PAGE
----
I do divide the world up in my own head between the people I like and the people I don’t, the people I want to be like and the people I wouldn’t want to be caught dead with, the people I agree with and the people I think are idiots.  There are a great many people in this world who I respect and a number of people who I don’t. Here I thought I was a pretty good person, but it turns out I’m really quite judgmental. Yeah. Who knew?

Well, Jesus did. Jesus knew. His parable is so ingenious because it makes me want to be humble, but in the process of engaging with it, he gently teaches me that I am anything but. It’s brilliant.

It makes me realize why Luke didn’t have to specify who the people were in the crowd that Jesus was talking too. He didn’t have to tell us who the people were who “trusted in themselves that they were righteous and regarded others with contempt,” because the truth is we’re all in that crowd, whether we realize it or not.

And so, in order to teach us that exalting ourselves at the expense of others is one of the silliest, most destructive, and ultimately pointless activities we can engage in as children of God, Jesus invites us all into the story and lets us do it all over again.

He reveals just how easy it is to judge and distance ourselves from one another in the hopes that we might see our sin, just as the tax collector did, and honestly repent.

Because, you see, you can’t honestly repent until you realize you need too.  You can pray.  You can come before God and thank him for making you as good as you are and leave it at that, or you can lay yourself open to the reality that no matter how good you are, you still have a long way to go.

Have you ever tried to forgive someone who didn’t know they had offended you? It’s pretty hard isn’t it.  Likewise, have you ever managed to apologize to someone you didn’t know that you had hurt? Probably not.

It’s very hard to receive forgiveness for sins you haven’t acknowledged, very hard to fix the things inside you that you don’t even know are broken.

Well, this story is so important because it helps us realize that deep down, no matter how good we are, no matter how hard we try, we’re all still at least a little bit broken and as a result we’re all still at least a little bit scared.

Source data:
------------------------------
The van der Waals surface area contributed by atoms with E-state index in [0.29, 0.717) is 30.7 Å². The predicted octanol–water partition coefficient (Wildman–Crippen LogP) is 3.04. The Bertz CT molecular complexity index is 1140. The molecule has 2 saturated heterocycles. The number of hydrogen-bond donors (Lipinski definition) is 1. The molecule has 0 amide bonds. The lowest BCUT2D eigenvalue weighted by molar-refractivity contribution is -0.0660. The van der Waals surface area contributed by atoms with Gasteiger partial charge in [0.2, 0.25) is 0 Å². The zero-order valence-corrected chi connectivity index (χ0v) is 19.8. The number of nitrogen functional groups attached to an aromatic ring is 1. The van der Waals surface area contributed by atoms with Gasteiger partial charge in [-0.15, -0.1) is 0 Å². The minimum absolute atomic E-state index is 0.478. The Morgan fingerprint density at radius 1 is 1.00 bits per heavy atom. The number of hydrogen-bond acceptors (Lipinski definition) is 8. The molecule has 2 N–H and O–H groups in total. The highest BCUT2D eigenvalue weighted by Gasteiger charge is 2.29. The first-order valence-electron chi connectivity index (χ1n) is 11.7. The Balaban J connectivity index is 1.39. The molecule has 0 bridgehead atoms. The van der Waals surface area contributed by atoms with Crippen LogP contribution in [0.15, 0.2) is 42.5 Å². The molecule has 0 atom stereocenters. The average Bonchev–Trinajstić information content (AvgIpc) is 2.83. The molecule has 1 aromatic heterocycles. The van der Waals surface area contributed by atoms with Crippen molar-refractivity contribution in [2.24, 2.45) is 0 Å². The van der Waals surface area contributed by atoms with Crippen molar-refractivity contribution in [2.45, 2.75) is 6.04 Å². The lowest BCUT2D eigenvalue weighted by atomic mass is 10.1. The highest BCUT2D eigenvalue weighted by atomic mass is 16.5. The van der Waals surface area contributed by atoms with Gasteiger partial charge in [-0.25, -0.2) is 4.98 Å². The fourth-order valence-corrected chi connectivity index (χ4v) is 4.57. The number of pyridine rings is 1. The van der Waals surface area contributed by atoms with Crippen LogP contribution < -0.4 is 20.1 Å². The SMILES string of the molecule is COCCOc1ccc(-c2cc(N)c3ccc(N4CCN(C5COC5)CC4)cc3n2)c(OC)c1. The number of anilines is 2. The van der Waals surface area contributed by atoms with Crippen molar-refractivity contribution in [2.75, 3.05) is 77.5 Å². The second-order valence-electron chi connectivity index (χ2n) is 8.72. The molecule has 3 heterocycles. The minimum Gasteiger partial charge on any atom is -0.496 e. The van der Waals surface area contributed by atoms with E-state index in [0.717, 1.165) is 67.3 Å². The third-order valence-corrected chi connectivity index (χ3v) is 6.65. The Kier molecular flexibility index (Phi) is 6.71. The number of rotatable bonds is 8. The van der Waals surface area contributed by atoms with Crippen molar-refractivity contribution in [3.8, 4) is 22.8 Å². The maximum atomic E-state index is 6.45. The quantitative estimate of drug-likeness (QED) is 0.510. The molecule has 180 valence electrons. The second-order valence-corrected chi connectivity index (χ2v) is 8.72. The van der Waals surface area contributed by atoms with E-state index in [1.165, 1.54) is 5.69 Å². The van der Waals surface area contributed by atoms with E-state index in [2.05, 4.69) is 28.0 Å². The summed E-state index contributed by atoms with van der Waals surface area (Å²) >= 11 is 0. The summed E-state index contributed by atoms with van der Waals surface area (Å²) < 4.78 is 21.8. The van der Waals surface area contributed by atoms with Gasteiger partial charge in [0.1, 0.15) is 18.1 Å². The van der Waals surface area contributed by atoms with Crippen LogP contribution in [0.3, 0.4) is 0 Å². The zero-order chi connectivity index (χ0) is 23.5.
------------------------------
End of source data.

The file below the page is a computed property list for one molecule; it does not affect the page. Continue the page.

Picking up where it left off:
We want God to love us and we’re afraid there might not be enough love to go around. I think that is the real reason we put others down, whether we realize it or not.

We know, thanks to Hitler, that there are people way worse, and we all know – thank you Gandhi - that there are people way better.

Most of us would be content to be like a child of Lake Wobegone, (right Ralph?)  you know, above average. But what Jesus wants you to know is that you don’t have to play that game, because the game you think you are playing doesn’t even exist.

Dear ones, we are not in competition with one another for God’s love. We don’t have to impress God to get God to love us. In fact we don’t even have it in us to impress God because anything and everything inside us that the Lord approves of, he put there first.

God doesn’t love some of us more than God loves others of us.  God just loves us.

God sends his rain on the righteous and the unrighteous, makes the sun to shine on the good and the bad.

So let us not judge one another, feel the need to compete with one another, or waste time comparing ourselves to each other, but instead let’s look around and give everyone we know a break.

The reality is that nobody’s perfect. God knows this and loves everybody anyway.

And God isn’t going to run out of love. There isn’t a limited supply of grace or forgiveness. The Lord’s acceptance is not being doled out on a first come first serve basis while supplies last. It is not a prize reserved for the most deserving.

It’s a gift…pure and simple… a gift freely given to anyone and everyone. To receive it, you need only acknowledge that you need it.

All Jesus is trying to show us today is that we do: the Pharisees and the tax collectors, the lobbyists and the oncologists, the Prius owners and the Hummer drivers, Comedy Central comics and Fox News correspondents, Democrats and Republicans, Yankee fans and Red Sox fans, you and me.

We all have issues. That is part of what it is to be human. And yet we’re all forgiven because that is part of what it is to be a child of God. You are loved… anyway. You are forgiven… already.

Literally loved and forgiven more than you could ever imagine.

Thank be to God.


Let us pray:

O Lord, forgive us, forgive us when we try to save ourselves by attempting to increase our own value by devaluing others. Forgive us if we think we must become more or you will love us less. Help us to see that it is because you love us that we are already valuable.

For Father, you alone are Holy. Mother, you alone are pure. Help us to overcome our tendency to judge others and so exalt ourselves. Help us to show love to one another no matter what. Make us a people who approach you with reverence and respect and joy over what you have done, what you are doing, and what you will yet do within us all, amen.